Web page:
But, look, I think the president's just trying to be hopeful, which is good. We want -- we don't want people to be scared. But we do want them to take it seriously and we want, you know, the facts to be out there.

So we're going to follow the doctors and the scientists. I think most governors are going to do what they think is right in their own states to - - to save lives.

WALLACE: We have been hearing a lot about a shortage of ventilators, a shortage of personal protective equipment for health care workers, especially in New York City and state.

How are you doing in Maryland, and are you getting all the help you would like from the federal government?

HOGAN: well, you know, we -- the federal government has done a great job of communicating with us. We've had five calls with all of the governors, with the president and -- and/or vice president and many of the top leaders. We've -- we had a request for about ten different things, most of which they've tried to address. But the big pinch point that everybody is dealing with, both at the federal and all the states, is this lack of -- of the equipment that we need. It's a lack of tests, a lack of ventilators, a lack of masks and swabs and protective equipment. You know, this is -- this is a serious issue across the country that we're all grappling with. And so while they've made efforts in FEMA is now in charge, it's not enough.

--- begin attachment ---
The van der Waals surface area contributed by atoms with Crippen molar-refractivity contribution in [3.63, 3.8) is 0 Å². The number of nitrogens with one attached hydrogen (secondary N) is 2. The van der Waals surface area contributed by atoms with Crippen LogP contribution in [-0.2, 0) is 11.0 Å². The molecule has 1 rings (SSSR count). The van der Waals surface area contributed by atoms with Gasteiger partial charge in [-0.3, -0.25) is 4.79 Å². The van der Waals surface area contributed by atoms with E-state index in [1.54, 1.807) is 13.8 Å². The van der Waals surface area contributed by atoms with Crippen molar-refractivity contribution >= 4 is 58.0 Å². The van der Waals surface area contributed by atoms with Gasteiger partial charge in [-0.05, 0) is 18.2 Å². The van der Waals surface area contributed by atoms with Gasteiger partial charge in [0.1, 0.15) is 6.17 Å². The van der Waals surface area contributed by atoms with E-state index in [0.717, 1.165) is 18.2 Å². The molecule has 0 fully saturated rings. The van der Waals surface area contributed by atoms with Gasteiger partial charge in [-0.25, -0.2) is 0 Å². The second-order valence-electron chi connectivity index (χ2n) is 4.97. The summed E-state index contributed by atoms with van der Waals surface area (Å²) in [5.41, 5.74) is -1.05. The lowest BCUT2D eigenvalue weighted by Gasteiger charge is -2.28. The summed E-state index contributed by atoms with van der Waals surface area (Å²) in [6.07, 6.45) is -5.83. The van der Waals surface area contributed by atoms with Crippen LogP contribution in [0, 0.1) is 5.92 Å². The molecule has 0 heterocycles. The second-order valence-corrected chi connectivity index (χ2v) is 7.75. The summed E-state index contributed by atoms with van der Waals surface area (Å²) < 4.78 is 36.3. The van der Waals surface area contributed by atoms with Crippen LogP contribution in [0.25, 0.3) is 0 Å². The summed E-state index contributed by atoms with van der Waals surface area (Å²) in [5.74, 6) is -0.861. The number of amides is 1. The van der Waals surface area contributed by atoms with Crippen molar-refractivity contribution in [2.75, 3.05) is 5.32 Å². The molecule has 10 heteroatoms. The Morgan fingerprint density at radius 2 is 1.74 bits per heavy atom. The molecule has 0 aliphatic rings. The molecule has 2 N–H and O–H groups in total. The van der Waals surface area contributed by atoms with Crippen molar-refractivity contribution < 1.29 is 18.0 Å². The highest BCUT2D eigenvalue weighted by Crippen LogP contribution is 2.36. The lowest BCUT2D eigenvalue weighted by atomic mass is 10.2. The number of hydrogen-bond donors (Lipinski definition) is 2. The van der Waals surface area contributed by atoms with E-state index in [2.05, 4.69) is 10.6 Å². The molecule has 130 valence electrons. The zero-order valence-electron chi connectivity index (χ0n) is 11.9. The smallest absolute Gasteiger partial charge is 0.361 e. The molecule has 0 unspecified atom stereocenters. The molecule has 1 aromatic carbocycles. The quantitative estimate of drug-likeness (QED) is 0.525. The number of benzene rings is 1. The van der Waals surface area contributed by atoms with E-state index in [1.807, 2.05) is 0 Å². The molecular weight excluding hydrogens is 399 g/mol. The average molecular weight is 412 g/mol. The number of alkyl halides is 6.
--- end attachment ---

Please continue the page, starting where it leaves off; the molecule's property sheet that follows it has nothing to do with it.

WALLACE: You, as we've said, are not only the governor of Maryland, you're also the head of the National Governors Association. And some of your Democratic governors have been complaining and getting into some verbal spats with the president.